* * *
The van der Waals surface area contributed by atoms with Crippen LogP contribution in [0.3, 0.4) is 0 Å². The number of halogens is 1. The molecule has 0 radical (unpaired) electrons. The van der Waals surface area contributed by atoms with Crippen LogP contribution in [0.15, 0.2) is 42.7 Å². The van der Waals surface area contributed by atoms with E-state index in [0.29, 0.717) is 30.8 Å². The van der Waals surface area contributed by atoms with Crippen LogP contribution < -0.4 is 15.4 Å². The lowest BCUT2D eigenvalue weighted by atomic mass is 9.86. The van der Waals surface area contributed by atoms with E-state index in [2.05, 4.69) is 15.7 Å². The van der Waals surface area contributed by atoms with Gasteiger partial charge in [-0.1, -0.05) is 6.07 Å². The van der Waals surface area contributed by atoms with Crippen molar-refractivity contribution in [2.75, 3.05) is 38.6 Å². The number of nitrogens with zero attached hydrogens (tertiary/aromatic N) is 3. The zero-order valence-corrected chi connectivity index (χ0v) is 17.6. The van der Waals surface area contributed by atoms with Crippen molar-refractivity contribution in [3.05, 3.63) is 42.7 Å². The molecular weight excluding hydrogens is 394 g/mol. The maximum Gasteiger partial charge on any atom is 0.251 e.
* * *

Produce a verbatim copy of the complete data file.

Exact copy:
The van der Waals surface area contributed by atoms with Crippen LogP contribution in [0.3, 0.4) is 0 Å². The number of halogens is 1. The molecule has 0 radical (unpaired) electrons. The van der Waals surface area contributed by atoms with Crippen LogP contribution in [0.15, 0.2) is 42.7 Å². The van der Waals surface area contributed by atoms with E-state index in [0.29, 0.717) is 30.8 Å². The van der Waals surface area contributed by atoms with Crippen LogP contribution < -0.4 is 15.4 Å². The lowest BCUT2D eigenvalue weighted by atomic mass is 9.86. The van der Waals surface area contributed by atoms with E-state index in [2.05, 4.69) is 15.7 Å². The van der Waals surface area contributed by atoms with Gasteiger partial charge in [-0.1, -0.05) is 6.07 Å². The van der Waals surface area contributed by atoms with Crippen molar-refractivity contribution in [2.75, 3.05) is 38.6 Å². The number of nitrogens with zero attached hydrogens (tertiary/aromatic N) is 3. The zero-order valence-corrected chi connectivity index (χ0v) is 17.6. The van der Waals surface area contributed by atoms with Crippen molar-refractivity contribution in [3.05, 3.63) is 42.7 Å². The molecular weight excluding hydrogens is 394 g/mol. The maximum Gasteiger partial charge on any atom is 0.251 e.